In Houston, Katrina Relief Efforts Involved Many Faiths, One Purpose

September 1, 2006

Source: Houston Chronicle

On September 1, 2006 the Houston Chronicle reported, "Even today, members of Houston's diverse religious communities look back on the days immediately following Hurricane Katrina and see a minor miracle.

For some it is captured in the memory of Muslims in hijab, Hindus and Sikhs in salwar-kameez, Jews in kippot and Catholic nuns in habits, as they streamed across the intersection of Woodway and Voss and into the sanctuary of one of America's most prominent evangelical Baptist churches.

In the course of five days straddling Labor Day weekend a year ago, leaders and more than 44,000 members of Houston's many religious communities gathered at the Woodway campus of Second Baptist Church to organize what they called Operation Compassion. They were there to organize and train to feed storm evacuees who had sought shelter in the George R. Brown Convention Center. It was a call issued by the city's interfaith leadership and the Rev. Ed Young, the church's pastor and a former president of the Southern Baptist Convention.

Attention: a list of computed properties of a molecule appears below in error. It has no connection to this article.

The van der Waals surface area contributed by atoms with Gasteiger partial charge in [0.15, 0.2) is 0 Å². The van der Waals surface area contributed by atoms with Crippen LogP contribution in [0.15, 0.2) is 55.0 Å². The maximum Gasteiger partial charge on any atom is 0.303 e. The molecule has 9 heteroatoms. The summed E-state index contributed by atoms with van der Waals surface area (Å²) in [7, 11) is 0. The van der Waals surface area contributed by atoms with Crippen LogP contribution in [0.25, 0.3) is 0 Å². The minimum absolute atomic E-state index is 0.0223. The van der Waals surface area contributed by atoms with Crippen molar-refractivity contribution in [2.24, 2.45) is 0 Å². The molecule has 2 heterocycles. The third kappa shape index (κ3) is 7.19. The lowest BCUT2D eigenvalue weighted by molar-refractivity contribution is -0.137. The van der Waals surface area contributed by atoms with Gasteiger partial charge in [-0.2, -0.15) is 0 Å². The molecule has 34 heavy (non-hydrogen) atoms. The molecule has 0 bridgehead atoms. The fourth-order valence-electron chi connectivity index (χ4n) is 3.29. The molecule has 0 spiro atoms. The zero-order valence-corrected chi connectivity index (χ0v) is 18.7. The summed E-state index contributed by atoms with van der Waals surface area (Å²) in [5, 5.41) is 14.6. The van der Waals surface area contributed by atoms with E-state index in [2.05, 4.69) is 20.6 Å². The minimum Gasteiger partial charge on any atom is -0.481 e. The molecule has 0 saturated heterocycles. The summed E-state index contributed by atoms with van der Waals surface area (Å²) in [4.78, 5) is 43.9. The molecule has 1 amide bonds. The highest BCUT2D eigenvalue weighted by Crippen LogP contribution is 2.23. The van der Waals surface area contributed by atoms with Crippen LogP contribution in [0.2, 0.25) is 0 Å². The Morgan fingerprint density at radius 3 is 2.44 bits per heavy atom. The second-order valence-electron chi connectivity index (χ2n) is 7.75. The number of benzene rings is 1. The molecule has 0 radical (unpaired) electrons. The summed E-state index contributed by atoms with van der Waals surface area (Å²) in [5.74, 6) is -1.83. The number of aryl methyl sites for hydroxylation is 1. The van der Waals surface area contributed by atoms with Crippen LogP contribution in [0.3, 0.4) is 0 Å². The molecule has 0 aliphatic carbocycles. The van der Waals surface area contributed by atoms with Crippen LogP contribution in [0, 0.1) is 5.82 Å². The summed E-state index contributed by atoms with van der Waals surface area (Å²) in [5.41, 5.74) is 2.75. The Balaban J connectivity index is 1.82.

'It will go down as a highlight of my career not only in the fact that we were there but that in that sanctuary of God there could be an expression of many faith traditions,' said Elliot Gershenson, president and CEO of Interfaith Ministries for Greater Houston, which helped recruit volunteers.

'What Ed did was invite to his pulpit a Muslim leader, a Jewish leader and a Christian leader to give greetings. I think it was a gracious thing to do, and I think it was a unifying moment in the city.'

As buses full of evacuees arrived in Houston, religious communities throughout the area emerged to help care for suffering neighbors from New Orleans and the Gulf Coast.

Spurred on by Mayor Bill White, the area's religious communities tapped into their memberships for money, volunteers, expertise and care."